Ron Paul - Hopes For The Future
Hopes for the Future
With the election behind us, our country turns hopeful eyes to the future. I have a few hopes of my own.
I congratulate our first African-American president-elect. Martin Luther King, Jr. certainly would be proud to see this day. We are stronger for embracing diversity, and I am hopeful that we can continue working through the tensions and wrongs of the past and become a more just and colorblind society. I hope this new administration will help bring us together, and not further divide us. I have always found that freedom is the best way to break down barriers. A free society emphasizes the importance of individuals, and not because they are part of a certain group. That’s the only way equal justice can be achieved.
We will face more tough economic problems during this new administration. In fact, the worst is yet to come. A vast amount of problematic mortgages have not begun to reset their variable interest rates and go into default. We already have unprecedented deficits, spending is out of control, and more big industries are coming to government with their hands out. My hope is that this administration will handle this economic crisis better than the interventionists and big government spenders of the 1930’s, the bureaucrats that prolonged the Depression. I hope that new government programs and spiderwebs of red tape do not pop up to interfere with American productivity, and that we can quickly get our financial footing again. We have to understand that an economic correction needs to take place and the only way out of the coming recession is to go through it. Efforts to avoid it can only prolong it. I hope we can somehow find our way back to sound money and reject corporate cronyism.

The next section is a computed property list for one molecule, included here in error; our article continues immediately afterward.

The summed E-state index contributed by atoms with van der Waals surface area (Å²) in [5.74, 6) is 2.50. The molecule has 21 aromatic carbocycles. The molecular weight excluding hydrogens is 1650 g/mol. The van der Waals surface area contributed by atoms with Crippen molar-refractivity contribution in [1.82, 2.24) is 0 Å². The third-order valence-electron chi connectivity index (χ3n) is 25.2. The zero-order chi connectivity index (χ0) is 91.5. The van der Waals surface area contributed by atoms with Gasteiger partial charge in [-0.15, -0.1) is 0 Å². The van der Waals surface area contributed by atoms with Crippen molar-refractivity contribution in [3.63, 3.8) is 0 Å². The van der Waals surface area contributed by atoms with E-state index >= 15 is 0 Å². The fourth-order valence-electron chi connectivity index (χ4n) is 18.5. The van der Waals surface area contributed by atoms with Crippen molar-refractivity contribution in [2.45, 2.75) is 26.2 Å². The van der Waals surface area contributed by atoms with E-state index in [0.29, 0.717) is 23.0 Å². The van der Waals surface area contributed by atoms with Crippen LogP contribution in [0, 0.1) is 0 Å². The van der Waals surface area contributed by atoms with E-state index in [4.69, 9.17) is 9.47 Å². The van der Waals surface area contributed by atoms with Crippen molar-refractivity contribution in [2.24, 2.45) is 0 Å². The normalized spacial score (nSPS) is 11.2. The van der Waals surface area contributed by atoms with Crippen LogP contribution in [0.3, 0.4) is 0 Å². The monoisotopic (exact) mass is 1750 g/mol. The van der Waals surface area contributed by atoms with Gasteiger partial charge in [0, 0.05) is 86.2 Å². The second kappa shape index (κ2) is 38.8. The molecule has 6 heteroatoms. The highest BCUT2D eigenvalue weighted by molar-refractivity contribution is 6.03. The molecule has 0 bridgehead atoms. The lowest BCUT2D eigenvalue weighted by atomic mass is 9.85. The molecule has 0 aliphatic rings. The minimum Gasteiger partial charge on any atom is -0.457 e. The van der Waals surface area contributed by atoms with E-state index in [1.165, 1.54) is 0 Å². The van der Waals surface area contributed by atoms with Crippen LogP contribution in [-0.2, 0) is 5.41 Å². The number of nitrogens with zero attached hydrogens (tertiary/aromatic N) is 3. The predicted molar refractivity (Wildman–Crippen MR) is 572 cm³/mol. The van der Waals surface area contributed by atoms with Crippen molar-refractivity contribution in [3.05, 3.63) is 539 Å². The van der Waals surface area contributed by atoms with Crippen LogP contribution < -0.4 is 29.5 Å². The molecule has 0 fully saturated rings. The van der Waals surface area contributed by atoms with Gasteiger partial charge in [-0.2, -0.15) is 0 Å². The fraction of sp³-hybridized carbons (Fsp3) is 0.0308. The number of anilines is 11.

We cannot address our budget problems at home without changing our disastrous foreign policy abroad. I am hopeful that the new administration can take on the mantle of peace and diplomacy in foreign policy that many Americans feel they were promised. Many other nations also have this hope, which exudes from their congratulatory sentiments offered after the election. They hope that national sovereignty will be respected. They hope that through diplomacy violence and war can be averted. I hope so too. One thing is unquestionable: our aggressive foreign policy of the past has been costly, in blood and in treasure. Our treasure is running out, and fewer volunteers are stepping up to enable that foreign policy. So for these reasons, if we are to continue to have an all-volunteer military, and see prosperity again in the future, I have every reason to hope our foreign policy will change. In order for it to remain the same, mandatory military service would have to return, as well as accelerated theft through debt and inflation to pay for it. I have a hard time imagining popular support for these policies, simply for the sake of war and conquest, when we clearly want peace.
I have many hopes for the future in this time of transition. But I have seen this country face many forks in the road, and sadly take the wrong one too many times. We have heard a lot of talk, and it remains to be seen what actions and specific policies that talk will translate into. So while I may be hopeful, I remain deeply concerned about our future.